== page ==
… This is all misogynistic horseshit, of course (and bless you, Jon, for not falling for it), but it’s voicing precisely Alanna’s fears – that if anyone finds out she’s a girl, she won’t be taken seriously anymore. And the Ysandir force her secret out of her in the worst way, by literally stripping away her clothing so that she has no way to hide anymore. The attack by the Ysandir becomes abuse in that moment, and this is what Alanna has been so afraid of. She can only be strong if she’s a boy. Can’t she?
Oh, my love.
Happy For Now?
But it all works out, because this is not an Ursula Le Guin YA story (yeah, Earthsea, I’m looking at you). The power is literally within Alanna and Jonathan both, and they use it against their enemies together. They face down these abusive, power-mad villains while holding hands and I can’t take it. My feelings can’t take this, you guys, it was too perfect. I want to round up as many copies of this book as I can find and go out and just start throwing them at people. I want to leave them on doorsteps down in Westminster. I JUST LOVE IT SO MUCH WHERE HAS THIS BEEN ALL MY LIFE.
That said, however … the story isn’t over yet, as its (somewhat abrupt) ending most definitely demonstrates. Some questions have been answered, although some of Alanna’s issues may remain pending her and Jonathan’s return from the Black City. But other questions definitely remain, namely those regarding Roger of Conté. As the highly acclaimed royal sorcerer tasked with teaching Alanna and company to use magic, he immediately struck Alanna (and myself) as off-putting, somehow. There was just that indefinable but undeniable whiff of Something’s Not Right about him, and even though I’m left uncertain about his nature or his motivations, I definitely don’t trust that man. Jonathan does, and this alone is why I’m unsure of him, but Jonathan is not exactly unbiased – Roger is his cousin, and he’s spent a lifetime trusting him. But does that mean Alanna’s gut instincts are wrong?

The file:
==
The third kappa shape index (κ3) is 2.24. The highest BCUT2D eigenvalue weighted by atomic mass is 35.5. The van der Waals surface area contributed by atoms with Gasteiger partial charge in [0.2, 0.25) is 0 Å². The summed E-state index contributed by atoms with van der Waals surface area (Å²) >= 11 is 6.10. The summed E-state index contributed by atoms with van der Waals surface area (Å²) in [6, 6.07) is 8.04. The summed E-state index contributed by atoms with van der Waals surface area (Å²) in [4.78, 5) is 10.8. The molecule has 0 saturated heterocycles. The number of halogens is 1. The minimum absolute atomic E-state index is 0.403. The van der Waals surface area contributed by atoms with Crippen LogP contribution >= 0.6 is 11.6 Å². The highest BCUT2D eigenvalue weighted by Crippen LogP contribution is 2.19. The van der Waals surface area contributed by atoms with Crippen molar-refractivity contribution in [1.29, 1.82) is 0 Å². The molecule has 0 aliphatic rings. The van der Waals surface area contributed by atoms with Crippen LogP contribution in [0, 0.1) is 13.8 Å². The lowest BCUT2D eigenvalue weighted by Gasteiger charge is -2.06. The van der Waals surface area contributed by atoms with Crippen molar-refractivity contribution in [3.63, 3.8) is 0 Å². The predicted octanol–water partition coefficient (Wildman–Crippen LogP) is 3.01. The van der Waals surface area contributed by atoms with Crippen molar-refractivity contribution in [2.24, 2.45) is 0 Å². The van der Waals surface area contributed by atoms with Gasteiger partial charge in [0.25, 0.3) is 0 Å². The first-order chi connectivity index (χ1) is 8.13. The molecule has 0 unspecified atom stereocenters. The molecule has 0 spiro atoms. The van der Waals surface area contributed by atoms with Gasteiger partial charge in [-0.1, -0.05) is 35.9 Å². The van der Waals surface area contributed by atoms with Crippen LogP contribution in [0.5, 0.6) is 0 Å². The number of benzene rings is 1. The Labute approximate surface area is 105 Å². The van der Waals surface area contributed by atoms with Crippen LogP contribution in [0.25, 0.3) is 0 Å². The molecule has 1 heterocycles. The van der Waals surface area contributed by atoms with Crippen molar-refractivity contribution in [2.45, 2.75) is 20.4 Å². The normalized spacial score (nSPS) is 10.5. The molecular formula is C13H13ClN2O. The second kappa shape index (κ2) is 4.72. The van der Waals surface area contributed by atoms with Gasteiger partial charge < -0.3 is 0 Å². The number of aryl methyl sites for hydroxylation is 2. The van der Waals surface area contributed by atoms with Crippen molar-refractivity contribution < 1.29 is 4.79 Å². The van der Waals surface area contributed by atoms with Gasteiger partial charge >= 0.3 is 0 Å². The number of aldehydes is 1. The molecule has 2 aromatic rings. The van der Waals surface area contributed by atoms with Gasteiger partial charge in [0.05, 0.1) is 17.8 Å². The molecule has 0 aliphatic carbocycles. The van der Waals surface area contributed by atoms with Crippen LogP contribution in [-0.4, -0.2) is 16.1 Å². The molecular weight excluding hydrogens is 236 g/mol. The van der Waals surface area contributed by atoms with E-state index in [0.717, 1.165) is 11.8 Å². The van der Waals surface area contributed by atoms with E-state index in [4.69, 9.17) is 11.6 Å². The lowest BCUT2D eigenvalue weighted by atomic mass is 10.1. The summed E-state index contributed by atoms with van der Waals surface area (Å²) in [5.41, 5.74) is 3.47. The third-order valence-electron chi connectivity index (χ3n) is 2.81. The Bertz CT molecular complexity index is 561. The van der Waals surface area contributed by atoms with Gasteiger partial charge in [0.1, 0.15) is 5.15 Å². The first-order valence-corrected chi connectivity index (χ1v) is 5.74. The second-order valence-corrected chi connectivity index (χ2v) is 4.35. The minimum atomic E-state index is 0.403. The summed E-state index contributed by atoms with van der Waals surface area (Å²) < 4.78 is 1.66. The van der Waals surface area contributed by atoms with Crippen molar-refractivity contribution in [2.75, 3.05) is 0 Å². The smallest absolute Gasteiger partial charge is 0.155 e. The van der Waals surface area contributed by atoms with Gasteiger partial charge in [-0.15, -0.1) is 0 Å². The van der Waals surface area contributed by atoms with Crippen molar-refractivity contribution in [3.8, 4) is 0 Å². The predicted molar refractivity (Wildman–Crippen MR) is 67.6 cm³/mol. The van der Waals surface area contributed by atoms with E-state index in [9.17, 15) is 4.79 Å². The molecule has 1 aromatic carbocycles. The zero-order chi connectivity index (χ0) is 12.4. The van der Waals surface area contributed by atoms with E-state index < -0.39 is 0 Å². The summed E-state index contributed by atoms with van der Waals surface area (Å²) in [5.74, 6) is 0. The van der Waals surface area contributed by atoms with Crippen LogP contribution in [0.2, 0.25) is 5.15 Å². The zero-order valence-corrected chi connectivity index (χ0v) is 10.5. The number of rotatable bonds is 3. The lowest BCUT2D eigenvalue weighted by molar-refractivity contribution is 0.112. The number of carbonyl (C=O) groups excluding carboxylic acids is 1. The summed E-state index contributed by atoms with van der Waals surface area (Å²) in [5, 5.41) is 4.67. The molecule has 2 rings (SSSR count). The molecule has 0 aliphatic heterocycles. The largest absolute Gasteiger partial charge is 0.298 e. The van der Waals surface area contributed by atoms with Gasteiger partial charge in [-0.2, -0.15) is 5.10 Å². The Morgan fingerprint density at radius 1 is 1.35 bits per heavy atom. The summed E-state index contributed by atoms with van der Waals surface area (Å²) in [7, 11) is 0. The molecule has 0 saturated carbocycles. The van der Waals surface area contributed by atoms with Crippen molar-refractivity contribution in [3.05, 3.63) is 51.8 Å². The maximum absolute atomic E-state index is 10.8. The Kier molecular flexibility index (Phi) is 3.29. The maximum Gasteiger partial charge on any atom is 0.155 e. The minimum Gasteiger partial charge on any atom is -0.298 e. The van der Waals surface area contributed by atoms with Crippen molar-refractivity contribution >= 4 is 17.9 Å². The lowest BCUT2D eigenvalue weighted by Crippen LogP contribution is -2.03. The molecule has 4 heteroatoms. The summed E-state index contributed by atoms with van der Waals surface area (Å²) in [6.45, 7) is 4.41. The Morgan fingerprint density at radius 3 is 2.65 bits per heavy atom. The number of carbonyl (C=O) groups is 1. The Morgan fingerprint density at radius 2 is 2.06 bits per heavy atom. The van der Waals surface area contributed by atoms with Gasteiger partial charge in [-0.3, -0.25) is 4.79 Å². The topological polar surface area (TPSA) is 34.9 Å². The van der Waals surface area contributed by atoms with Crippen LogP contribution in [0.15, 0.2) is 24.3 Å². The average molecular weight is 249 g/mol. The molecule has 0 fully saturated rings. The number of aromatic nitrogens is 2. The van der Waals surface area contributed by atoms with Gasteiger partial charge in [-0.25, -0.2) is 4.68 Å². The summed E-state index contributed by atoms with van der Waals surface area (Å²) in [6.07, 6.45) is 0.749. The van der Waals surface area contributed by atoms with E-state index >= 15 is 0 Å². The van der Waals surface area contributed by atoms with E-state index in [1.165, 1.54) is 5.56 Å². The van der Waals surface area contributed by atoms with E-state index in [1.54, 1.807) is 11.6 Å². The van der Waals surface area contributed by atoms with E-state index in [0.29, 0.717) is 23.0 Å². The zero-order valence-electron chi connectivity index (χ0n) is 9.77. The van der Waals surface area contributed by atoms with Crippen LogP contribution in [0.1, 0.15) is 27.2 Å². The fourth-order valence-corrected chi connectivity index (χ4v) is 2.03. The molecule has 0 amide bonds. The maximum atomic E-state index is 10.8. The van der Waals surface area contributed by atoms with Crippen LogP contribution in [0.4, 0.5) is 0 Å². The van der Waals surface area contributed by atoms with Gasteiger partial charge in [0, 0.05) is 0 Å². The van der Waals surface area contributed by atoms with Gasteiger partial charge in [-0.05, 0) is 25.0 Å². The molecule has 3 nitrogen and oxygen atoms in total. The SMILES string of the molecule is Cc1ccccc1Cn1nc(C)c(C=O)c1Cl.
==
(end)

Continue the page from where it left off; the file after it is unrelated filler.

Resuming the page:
The book ends on this questioning note, which naturally leaves me assuming that the matter is far from resolved. Will Roger turn out to be a royal snake in the grass? Or is Jonathan’s assessment of him true? I don’t know, but I’m dying to find out.
It is going to KILL ME to have to wait for August! AUGH.